Uncover new details about your ancestors and the role slavery played in the United States before the American Civil War. Discover details about those enumerated in this supplement to the 1850 census, including the names and addresses of slave owners and descriptions of slaves held in 16 states across the country.
There are over 3 million records in these census schedules, which recorded the names of slaveholders and enumerated the slaves held in the United States on 1 June 1850. The states covered are Alabama, Arkansas, Delaware, Florida, Georgia, Kentucky, Louisiana, Maryland, Mississippi, Missouri, New Jersey, North Carolina, South Carolina, Tennessee, Texas, and Virginia.
Sadly, very few personal names of slaves were recorded in the original schedules. Instead, descriptions were made regarding age, sex, and race, with only the slaveholder being named.
Each result will provide you with a transcript of the most pertinent details from the slave schedule. While the information varies, transcripts will typically include the following information:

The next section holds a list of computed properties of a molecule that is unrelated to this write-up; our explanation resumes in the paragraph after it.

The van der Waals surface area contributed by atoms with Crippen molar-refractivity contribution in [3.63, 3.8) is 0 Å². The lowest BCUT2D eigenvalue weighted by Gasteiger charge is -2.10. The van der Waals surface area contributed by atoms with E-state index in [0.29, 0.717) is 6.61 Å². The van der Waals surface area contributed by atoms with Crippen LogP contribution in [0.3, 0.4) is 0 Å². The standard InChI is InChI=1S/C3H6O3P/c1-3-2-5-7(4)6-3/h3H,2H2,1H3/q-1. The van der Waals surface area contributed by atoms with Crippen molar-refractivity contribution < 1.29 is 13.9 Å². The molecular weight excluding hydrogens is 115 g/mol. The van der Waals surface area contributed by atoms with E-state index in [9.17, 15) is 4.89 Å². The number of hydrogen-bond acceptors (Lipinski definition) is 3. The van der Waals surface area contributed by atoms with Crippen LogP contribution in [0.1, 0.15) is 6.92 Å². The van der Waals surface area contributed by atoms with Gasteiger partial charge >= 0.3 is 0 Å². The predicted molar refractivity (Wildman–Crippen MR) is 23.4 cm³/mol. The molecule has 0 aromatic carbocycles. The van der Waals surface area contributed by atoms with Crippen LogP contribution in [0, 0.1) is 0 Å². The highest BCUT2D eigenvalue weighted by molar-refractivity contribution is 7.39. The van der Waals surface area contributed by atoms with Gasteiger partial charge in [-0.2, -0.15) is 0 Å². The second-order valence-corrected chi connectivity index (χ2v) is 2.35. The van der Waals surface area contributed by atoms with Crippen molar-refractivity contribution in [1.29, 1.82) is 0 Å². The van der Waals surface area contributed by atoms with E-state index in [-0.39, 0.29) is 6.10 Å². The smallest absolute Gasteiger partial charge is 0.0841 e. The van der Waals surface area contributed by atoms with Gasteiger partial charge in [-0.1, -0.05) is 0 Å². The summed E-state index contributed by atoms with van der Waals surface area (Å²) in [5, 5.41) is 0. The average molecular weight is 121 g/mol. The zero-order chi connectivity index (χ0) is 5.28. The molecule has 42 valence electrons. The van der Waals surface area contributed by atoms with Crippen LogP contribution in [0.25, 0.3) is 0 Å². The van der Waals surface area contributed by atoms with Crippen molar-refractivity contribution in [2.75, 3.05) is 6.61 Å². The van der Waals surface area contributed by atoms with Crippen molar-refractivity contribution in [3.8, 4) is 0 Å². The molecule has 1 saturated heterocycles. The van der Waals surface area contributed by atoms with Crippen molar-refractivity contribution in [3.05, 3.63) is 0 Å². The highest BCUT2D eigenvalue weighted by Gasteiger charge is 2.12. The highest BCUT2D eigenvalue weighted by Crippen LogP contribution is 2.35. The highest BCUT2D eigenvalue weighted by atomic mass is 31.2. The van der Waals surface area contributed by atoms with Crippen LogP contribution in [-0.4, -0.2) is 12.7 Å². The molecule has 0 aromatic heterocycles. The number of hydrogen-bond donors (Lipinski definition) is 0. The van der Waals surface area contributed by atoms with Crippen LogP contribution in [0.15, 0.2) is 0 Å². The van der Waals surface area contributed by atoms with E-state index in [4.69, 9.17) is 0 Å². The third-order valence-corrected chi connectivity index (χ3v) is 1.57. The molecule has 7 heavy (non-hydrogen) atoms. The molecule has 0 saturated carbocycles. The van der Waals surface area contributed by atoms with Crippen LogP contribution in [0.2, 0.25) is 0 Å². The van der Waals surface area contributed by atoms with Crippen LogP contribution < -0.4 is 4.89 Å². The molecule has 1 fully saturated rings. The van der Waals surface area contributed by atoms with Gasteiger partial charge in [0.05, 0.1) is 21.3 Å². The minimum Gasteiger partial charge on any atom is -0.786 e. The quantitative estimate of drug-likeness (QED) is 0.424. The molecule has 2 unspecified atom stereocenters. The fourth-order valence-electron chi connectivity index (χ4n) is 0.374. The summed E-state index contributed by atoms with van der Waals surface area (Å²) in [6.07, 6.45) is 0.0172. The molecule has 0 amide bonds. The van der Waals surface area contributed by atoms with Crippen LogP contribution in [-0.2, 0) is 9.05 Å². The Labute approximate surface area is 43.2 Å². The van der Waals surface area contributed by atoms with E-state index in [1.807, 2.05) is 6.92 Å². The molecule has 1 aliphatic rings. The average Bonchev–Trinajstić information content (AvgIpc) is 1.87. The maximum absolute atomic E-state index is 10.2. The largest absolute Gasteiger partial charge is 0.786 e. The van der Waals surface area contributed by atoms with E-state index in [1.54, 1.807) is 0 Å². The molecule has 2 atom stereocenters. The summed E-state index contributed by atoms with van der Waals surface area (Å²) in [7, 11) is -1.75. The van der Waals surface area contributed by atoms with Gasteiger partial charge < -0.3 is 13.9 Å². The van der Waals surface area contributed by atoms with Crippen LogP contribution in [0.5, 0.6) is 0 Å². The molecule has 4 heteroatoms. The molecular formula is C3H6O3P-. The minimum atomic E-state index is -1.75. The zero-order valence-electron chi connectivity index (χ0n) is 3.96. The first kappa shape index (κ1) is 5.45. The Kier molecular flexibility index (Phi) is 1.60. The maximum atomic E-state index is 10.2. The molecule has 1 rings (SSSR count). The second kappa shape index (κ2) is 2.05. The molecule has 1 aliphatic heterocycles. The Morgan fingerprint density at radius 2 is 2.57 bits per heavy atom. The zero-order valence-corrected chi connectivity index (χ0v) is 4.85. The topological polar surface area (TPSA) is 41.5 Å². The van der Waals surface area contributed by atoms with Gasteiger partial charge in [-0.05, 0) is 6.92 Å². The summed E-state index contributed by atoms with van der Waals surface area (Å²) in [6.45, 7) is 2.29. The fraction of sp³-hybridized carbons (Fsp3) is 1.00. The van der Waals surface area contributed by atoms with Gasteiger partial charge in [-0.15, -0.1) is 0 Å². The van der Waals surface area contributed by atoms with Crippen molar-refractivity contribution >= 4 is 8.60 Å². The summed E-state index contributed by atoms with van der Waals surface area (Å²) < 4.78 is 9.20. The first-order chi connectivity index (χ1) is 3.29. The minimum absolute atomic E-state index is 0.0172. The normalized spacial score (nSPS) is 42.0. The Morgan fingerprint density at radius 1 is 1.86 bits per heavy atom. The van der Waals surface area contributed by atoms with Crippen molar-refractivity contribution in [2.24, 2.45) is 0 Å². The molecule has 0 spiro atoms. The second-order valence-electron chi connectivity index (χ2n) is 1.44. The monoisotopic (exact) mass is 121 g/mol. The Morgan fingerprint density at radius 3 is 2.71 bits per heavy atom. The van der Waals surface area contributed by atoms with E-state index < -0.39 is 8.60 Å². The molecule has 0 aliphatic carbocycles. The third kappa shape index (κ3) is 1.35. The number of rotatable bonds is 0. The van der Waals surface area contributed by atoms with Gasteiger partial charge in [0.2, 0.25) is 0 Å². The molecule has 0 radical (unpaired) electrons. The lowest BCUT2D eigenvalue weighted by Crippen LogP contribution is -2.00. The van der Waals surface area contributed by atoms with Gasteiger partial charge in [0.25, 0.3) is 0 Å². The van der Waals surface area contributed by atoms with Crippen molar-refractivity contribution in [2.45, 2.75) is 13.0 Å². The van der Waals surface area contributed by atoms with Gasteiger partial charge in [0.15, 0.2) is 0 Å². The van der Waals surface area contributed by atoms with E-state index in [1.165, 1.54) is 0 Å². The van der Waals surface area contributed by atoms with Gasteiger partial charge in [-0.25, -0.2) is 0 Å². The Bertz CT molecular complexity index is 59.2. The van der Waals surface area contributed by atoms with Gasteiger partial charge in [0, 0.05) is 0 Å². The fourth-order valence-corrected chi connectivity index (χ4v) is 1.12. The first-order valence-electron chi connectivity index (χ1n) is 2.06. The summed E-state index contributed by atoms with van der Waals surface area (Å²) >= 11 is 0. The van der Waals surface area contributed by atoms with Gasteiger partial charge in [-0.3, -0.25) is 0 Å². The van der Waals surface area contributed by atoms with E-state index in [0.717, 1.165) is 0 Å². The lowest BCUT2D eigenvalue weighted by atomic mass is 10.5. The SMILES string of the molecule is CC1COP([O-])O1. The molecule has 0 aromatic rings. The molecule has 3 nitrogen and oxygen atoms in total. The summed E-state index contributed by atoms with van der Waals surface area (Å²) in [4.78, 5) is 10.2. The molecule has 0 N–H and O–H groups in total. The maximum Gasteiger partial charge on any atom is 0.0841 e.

First and last name of slaveholder
Details of slaves including gender, age, race, ethnicity, and birth year
Beneath the transcript, you can also view the names of those who appeared on the same page of the original schedule. This can be useful in identifying neighbors, which may have been relatives, and gaining a better understanding of the area and economy in which your ancestor lived.
The United States issues special schedules to accompany certain censuses to obtain additional information about the population. In 1850, these slave schedules were issued to count the number of people kept in slavery, denote where they lived, and record the names of the slaveholders. While the 1860 census also included slave schedules, these records from 1850 shed light on life in the decade prior to the American Civil war.
These records provide depth beyond the information recorded in the 1850 federal census and can be particularly useful for those researching their slaveholding ancestors as it can give an indication of the size of their estate and their occupation based on the number of slaves enumerated.
Findmypast is pleased to present these records in partnership with FamilySearch, Intl.
You can expand your search by selecting the “name variants” box in the search bar. This will return more records with similar names, alternate spellings or the use of initials or middle names.
Now that you know where your ancestor lived, search for them in the US Census 1850, to find additional information about your ancestor. See the link on the right hand side of the page under the “Useful links” heading to be directed to the 1850 census.